The magic table: Part I

An Espresso Tale


Accipiter G. Goshawk

Hello everyone! I’m back!

The move was long, hard and took a lot of energy (but that’s how moves work).

So, here we go: a quick Espresso Tale in the spirit of Christmas. Although it is not directly Christmas-y, it deals with friendship, family and coming together.

All the best,


The table had come to them at a messy period in their lives.

They’d just moved – for work and to start fresh – to a small city on the other side of the country. Things were in boxes, lost in countless unknown corners of their new home, and for the first time in ages, they were on their own.

Technology easily gave them the means to keep in touch with friends and family, but when the days wound to their inevitable end, they would often find themselves silenced by the daunting emptiness around them.

Luckily, the table arrived shortly after they did.

Two smiling deliverymen brought it to their front door one cold winter day, along with a rough-cut block of wood.

 “It comes with the table,” explained the youngest after they’d signed for the delivery. He then handed them a package. “This also came with it.”

The package contained a small woodcarving knife and a note from Uncle Renn.

“Hello you two.

I hope you are enjoying your new place. Here is a small something to keep in touch; it’s been in my family for quite some time and I would like you to have it.

I won’t say anything else for the moment, but I’m looking forward to seeing you on the 3rd for dinner. Love,

Uncle Renn.

P.S: It’s best if you set up the table as soon as you can; it will be easier that way. No tablecloths.”

Cryptic as ever, Uncle Renn had – of course – neglected to mention anything concerning the block of wood or the carving knife.

Nevertheless, they were thrilled to hear that he would be coming to visit on the 3rd (even though it was a little sudden).

They immediately set up the table. It was a simple thing, with six legs, a long golden surface of polished wood and a simple scrawl of faded writing along its edge. They placed it in the centre of their dining room and thought nothing more of it.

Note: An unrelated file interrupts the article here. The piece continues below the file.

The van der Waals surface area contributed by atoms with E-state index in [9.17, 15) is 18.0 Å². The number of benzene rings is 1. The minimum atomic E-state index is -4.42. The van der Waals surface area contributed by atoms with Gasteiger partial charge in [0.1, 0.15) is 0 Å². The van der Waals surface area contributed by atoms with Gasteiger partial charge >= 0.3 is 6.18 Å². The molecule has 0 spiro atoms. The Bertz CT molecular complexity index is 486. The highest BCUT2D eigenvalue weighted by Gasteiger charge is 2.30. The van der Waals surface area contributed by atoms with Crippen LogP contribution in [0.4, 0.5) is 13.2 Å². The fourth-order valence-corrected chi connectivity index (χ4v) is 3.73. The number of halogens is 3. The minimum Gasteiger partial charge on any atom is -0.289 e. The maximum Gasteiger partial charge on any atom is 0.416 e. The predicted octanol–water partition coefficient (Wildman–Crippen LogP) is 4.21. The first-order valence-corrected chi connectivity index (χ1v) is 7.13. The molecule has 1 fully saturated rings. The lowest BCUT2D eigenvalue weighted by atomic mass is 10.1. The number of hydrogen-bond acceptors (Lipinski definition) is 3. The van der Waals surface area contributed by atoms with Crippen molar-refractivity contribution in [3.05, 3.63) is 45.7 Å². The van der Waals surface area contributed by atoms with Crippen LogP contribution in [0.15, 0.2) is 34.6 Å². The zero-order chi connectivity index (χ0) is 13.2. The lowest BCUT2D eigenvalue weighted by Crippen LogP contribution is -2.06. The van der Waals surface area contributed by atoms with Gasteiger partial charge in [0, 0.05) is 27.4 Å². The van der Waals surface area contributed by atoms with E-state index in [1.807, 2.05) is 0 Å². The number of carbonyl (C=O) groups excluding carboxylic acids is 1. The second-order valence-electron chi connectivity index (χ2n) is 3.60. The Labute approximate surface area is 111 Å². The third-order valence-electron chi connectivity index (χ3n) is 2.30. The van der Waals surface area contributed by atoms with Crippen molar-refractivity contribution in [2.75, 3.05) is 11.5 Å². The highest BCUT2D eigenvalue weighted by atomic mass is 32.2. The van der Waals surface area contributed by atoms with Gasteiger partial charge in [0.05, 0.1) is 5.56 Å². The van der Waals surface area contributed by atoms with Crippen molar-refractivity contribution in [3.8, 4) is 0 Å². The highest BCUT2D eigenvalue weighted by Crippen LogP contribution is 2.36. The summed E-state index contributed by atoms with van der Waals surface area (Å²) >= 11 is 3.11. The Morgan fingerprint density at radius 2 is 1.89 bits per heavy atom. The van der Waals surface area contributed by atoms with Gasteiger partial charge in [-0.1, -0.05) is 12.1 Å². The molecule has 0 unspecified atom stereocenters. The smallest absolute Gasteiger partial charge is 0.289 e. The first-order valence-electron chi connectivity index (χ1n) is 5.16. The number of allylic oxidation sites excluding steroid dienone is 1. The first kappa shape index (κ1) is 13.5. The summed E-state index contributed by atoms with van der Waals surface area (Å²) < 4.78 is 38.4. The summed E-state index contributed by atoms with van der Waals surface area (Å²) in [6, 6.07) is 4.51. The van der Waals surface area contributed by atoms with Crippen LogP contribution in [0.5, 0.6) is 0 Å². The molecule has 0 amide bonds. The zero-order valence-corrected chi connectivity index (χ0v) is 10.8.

Uncle Renn appeared at six o’clock on the 3rd.

They were expecting him to ring the doorbell. Instead, he appeared at the table in his bathrobe and slippers, clutching a small wooden figurine.

“So, what’s for dinner?” he asked, grinning in satisfaction as he took in their surprised looks.

As the evening moved along and they dug into their meals, he finally told them more about the table.

“It’s a doorway, or a…meeting point. Anyone who has been given a figurine carved from the block of wood can wish to appear at the table. The effect only lasts a few hours, can only be used once a day and only works if the table is uncovered. Put a tablecloth over it and the ‘portal’ is closed; a handy trick to know if you want to avoid Grandma walking in on you at any hour of the day,” he said with a wink.

“I think it may have other properties as well, but I’m afraid I may have been too lazy to figure them all out.”

Once diner was over, he thanked them and disappeared into thin air, leaving them staring at their magical gift.-

The story continues in The magic table: Part II

One thought on “The magic table: Part I

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